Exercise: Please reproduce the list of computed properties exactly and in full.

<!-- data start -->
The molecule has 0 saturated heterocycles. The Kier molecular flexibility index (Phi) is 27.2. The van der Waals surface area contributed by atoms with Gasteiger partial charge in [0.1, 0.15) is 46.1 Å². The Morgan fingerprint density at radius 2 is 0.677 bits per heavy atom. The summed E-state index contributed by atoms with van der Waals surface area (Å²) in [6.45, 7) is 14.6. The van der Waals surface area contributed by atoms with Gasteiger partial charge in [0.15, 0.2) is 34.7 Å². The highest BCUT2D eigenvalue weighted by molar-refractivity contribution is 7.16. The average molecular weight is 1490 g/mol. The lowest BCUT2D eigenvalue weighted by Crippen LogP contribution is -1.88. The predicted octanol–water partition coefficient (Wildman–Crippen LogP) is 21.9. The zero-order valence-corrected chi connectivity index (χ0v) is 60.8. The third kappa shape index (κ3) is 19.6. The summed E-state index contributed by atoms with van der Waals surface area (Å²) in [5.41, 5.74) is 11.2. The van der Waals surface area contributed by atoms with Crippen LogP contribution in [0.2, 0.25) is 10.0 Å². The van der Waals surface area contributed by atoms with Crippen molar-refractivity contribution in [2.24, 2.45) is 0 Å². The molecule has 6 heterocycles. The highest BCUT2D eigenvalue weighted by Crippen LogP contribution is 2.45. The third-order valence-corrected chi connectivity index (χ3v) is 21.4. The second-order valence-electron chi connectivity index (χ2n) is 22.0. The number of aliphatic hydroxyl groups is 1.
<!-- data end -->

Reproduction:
The molecule has 0 saturated heterocycles. The Kier molecular flexibility index (Phi) is 27.2. The van der Waals surface area contributed by atoms with Gasteiger partial charge in [0.1, 0.15) is 46.1 Å². The Morgan fingerprint density at radius 2 is 0.677 bits per heavy atom. The summed E-state index contributed by atoms with van der Waals surface area (Å²) in [6.45, 7) is 14.6. The van der Waals surface area contributed by atoms with Gasteiger partial charge in [0.15, 0.2) is 34.7 Å². The highest BCUT2D eigenvalue weighted by molar-refractivity contribution is 7.16. The average molecular weight is 1490 g/mol. The lowest BCUT2D eigenvalue weighted by Crippen LogP contribution is -1.88. The predicted octanol–water partition coefficient (Wildman–Crippen LogP) is 21.9. The zero-order valence-corrected chi connectivity index (χ0v) is 60.8. The third kappa shape index (κ3) is 19.6. The summed E-state index contributed by atoms with van der Waals surface area (Å²) in [5.41, 5.74) is 11.2. The van der Waals surface area contributed by atoms with Crippen LogP contribution in [0.2, 0.25) is 10.0 Å². The van der Waals surface area contributed by atoms with Crippen molar-refractivity contribution in [2.24, 2.45) is 0 Å². The molecule has 6 heterocycles. The highest BCUT2D eigenvalue weighted by Crippen LogP contribution is 2.45. The third-order valence-corrected chi connectivity index (χ3v) is 21.4. The second-order valence-electron chi connectivity index (χ2n) is 22.0. The number of aliphatic hydroxyl groups is 1.